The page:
The lone detective...not unheard of, but in so many instances, a difficult character.
I don't know from where the idea originated for authors to create partners or support for their detectives, but it makes for a fascinating study. When I was thinking about the next supporting character, I was thinking about discussing Archie Goodwin. I thoroughly enjoy this man. his exploits throughout the years are wonderful, humorous, dangerous, enticing, witty, maddening and intelligent. Of course, even he would admit, he's not as intelligent as his boss.
Then it occurred to me how the main character, the main detective, would be mundane, boring, or possibly not credible, were it not for the associates and or partners who provide an outlet for explanation.
I'm a Doctor Who fan and watching a special about all of the doctors' companions, it was mentioned the Doctor NEEDED his companions, if only for them to scream at the monsters or, more specifically to say, "What's that?" so the Doctor could explain matters.
Look back at the history of mysteries (and I'm going to miss a whole bunch, so I if I forget one of you favorites, forgive me) and see how partners play a valuable and vital role. I mentioned Della Street last time. How successful would her boss be without her? How about Watson's continues ignorance to 'elementary' observations. The fat man may have been the brains, but most of the content of Stout's stories are about Goodwin's accumulation of the facts, about his pushing and goading Wolfe to act. The love shared by Velda and her tough guy boss. Hastings' continued astonishment of the 'little grey cells' of his mentor. Lewis' apparent failings to his enigmatic inspector. How would the Bailey's veteran attorney exist without "She-Who-Must-Be Obeyed"? Wouldn't Pascoe be absolutely bored without his own fat boss's bluntness? Lula, Connie, Grandma Mazur, Rex, Joe, Ranger and others all provide the craziness for the star who maybe couldn't find solutions without them. Stankowski's following after the eccentricities of his detective friend. (Anybody scratching their heads on this one needs to check out MikeManno.com) Richard Queen's frustration with his son's ideas is essential for the stories to be complete.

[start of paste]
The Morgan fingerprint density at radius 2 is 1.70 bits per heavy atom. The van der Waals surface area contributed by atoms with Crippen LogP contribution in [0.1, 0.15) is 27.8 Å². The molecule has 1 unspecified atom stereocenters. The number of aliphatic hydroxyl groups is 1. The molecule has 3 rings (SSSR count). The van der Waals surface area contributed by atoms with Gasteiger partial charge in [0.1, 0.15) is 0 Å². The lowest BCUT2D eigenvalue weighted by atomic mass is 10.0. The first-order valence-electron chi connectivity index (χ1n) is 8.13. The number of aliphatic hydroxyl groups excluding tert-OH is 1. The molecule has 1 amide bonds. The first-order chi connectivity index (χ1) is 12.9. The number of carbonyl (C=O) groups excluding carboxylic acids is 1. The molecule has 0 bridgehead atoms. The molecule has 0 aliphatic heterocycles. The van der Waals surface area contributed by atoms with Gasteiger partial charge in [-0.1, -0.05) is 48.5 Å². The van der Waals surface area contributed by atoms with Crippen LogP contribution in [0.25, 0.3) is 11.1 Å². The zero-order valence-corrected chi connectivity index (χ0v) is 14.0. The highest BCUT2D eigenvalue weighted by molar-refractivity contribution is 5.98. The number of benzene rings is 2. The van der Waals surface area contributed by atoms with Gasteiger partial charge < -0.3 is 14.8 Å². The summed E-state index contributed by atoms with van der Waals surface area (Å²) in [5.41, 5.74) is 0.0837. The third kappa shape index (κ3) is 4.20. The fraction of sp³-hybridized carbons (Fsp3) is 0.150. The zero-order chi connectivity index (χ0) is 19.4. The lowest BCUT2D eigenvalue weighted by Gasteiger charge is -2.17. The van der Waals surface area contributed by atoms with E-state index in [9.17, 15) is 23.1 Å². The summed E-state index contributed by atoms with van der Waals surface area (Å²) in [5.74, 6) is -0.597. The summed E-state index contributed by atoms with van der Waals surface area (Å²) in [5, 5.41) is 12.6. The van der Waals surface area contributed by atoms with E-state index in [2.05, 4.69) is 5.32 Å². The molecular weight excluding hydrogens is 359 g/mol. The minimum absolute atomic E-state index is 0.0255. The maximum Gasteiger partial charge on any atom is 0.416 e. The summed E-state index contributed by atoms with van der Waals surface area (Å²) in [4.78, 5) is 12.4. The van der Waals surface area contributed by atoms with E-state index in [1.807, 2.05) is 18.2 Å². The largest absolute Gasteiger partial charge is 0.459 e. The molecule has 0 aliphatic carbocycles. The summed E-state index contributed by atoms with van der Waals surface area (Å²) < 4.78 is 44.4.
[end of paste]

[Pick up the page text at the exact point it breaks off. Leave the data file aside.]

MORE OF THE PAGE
Partners add life to the main character. They also allow the reader to become more a part of the story. If all you read about was a murder, the detective looking for clues, then explaining it to the police or just arresting the perpetrator (if the detective is a cop) the mystery might be fairly average. The reader gets to become more involved in the story if he/she can sympathize with the role of supporting character. "I don't understand." "That idea is ridiculous." "What do you mean?" We as readers can enjoy not being the all-knowing, master of crime detection and enjoy when the solution is finally revealed.
In Beta, Mallory's support comes in the form of Darren, her secretary with the unpronounceable last name. She relies on him for computer support, friendship, and sometimes, a calming influence. With night Shadows, I try to equalize the characters, making each support the other. Campisisi's and Reznik is a complicated relationship that I hope to expand on in the second novel. I hope, however, the reader will be able to see how they mesh even as they conflict with each other.
Partners can be fun, sexy, exasperating, loony, and always seems to get the best lines. In Too Many Women, Goodwin describes a particular woman.
"With her black eyes saying plainly that they had never concealed anything and didn't intend to, her lips confirming it and approving of it,and all her making the comment on geometry that a straight line is the shortest distance between two points but you can't prove it by me, she was obviously the kind of that gets nicknamed."
Isn't that just a great line?